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Many of you who follow my blog know that I struggled with the writing of The Gnome. My struggles were mainly about whether it was going to be good enough, and whether or not I could write decent action scenes. I had only written paranormal romance up to that point, but I love to read horror, so I wanted to give it a try. And the kind of “light” horror I wrote wasn’t that far from paranormal romance. There was some romance in The Gnome, but that wasn’t the focus. I feel like The Gnome ended up being one of my better books. I worried about the action, but one of my beta readers told me that’s the area where I “shone” in the book. So where do I go from here? Do I stick with paranormal romance, or should I write more horror? And then there’s the book my husband has an outline for that I need to write, and it seems to fall somewhere in between. Although, since I’m the one writing it, I might put romance in it whether he likes it or not. LOL

How many of you cross genres in your writing? How comfortable do you feel writing something out of your normal genre? I would love to know!

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I’ve been thinking a lot lately about the genre I write it, which is paranormal romance. I’ve written 2 novellas, one about a vampire and one about a ghost. I’ve written two novels, one about an elf and a wizard, and one about a ghost. I’m currently working on another novella about a vampire. And I do really like paranormal romance. But it’s not my first love. Since I discovered Stephen King in high school, I’ve been a fan of horror. That’s my favorite genre. Mysteries and paranormal romance compete for my second favorite.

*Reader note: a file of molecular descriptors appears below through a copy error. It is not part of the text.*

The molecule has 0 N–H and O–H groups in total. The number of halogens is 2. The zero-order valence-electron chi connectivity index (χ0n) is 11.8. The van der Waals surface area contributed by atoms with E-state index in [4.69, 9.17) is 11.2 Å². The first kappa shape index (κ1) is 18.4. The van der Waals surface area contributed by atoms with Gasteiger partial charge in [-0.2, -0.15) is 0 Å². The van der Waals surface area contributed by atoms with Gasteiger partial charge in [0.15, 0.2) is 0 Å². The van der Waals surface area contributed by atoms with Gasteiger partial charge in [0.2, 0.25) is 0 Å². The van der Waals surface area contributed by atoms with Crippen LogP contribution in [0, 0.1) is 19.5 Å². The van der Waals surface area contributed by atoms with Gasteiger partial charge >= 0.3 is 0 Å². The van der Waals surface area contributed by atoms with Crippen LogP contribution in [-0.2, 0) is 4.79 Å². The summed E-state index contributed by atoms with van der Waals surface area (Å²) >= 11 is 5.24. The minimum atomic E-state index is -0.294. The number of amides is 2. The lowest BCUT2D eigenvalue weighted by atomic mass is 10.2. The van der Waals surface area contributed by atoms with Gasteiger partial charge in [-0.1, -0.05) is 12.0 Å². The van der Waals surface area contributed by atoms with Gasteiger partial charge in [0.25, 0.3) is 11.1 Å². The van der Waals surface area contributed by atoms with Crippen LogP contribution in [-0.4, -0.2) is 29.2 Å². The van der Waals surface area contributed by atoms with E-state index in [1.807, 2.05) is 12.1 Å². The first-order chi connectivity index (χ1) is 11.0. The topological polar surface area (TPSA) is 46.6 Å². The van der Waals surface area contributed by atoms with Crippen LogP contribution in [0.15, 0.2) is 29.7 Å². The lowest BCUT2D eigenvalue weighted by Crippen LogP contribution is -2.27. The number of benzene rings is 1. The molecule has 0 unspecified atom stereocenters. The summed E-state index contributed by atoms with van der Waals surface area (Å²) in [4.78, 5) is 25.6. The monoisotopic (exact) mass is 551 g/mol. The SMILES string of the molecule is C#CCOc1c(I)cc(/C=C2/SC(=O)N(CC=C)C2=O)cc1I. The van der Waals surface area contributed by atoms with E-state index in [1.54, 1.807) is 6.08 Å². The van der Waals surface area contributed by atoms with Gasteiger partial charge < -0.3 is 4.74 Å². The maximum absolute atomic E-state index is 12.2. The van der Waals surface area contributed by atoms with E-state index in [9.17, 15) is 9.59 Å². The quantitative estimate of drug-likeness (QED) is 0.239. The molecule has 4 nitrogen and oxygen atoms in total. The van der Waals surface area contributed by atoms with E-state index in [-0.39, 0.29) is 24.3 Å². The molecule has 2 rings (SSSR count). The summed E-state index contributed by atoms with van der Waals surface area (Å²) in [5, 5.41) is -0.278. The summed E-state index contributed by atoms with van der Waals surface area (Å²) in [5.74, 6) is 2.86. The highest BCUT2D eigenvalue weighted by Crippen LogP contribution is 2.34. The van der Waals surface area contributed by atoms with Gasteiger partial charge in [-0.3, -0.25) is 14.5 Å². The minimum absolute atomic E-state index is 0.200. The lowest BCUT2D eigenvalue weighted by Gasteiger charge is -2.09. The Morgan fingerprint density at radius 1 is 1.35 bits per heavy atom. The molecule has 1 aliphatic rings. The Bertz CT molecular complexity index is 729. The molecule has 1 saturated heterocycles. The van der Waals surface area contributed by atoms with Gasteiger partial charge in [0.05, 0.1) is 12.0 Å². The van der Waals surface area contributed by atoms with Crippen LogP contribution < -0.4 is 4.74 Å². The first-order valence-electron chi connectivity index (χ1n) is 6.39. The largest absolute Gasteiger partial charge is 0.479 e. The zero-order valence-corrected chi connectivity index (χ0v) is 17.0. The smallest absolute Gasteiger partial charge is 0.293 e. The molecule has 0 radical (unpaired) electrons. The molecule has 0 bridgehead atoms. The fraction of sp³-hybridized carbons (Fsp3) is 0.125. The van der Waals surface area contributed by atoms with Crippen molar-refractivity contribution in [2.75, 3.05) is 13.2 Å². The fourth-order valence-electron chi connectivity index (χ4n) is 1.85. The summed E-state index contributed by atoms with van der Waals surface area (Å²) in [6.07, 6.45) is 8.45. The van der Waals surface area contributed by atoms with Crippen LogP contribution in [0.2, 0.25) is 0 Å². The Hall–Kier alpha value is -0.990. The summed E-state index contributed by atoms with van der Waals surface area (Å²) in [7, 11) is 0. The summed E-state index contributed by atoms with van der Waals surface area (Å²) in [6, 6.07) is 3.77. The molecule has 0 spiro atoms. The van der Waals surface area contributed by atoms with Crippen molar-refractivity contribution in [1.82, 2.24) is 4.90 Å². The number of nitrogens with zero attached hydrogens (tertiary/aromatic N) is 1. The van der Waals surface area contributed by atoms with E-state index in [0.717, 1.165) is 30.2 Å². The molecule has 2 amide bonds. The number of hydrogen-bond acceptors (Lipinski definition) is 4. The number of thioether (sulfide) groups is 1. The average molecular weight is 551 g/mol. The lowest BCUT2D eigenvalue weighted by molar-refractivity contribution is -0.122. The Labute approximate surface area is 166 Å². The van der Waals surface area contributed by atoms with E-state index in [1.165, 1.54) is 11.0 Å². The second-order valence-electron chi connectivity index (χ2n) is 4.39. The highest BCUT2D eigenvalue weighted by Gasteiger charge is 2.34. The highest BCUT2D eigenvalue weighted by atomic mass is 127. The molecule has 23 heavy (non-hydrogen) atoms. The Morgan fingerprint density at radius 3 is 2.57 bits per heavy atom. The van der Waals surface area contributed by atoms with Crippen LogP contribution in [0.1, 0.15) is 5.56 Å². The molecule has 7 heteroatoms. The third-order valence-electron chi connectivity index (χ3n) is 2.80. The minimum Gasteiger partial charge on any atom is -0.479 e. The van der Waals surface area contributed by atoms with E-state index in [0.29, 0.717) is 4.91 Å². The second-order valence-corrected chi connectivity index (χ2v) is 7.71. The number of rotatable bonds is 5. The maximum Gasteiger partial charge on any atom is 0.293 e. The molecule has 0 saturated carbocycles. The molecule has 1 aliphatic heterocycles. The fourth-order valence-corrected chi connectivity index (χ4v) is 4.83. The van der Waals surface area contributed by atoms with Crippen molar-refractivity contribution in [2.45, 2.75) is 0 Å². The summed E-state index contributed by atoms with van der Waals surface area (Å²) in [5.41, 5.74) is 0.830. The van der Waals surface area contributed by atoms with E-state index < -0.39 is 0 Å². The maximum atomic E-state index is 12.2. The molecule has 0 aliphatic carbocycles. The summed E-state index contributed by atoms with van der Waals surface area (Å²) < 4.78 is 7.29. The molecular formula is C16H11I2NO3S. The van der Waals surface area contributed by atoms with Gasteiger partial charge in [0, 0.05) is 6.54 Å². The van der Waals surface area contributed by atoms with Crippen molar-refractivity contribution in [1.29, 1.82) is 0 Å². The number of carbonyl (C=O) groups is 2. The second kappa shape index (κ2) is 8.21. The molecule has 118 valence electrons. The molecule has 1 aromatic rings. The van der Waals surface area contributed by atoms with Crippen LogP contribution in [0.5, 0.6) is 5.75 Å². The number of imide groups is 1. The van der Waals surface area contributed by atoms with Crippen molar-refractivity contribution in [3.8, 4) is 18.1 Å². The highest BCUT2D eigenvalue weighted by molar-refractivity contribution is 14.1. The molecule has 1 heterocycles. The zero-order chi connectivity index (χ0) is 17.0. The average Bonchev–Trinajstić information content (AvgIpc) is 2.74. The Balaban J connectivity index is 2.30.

So why didn’t I start out writing horror? Mostly because I had this love story about a ghost in my head. And it went from there. But I’ve been questioning myself a lot lately about whether or not I want to continue to write solely in this genre. I don’t want to abandon it altogether. But I want to spread my wings a little.

Another consideration. If I do pursue horror as a writing subject, should I write under a separate pen name? My gut feeling is yes. I don’t want to confuse readers when they’re used to me writing under a certain genre. And I’ve developed relationships with other authors in the paranormal romance genre. And another thing I’ve thought about. No matter how much we want to deny it, this is still a man’s world. It’s getting better, but we aren’t there yet. So would it be better to write under a pen name with just initials so no one would know my gender? Female horror writers aren’t very common and probably not very well accepted. Just some thoughts. What do you think?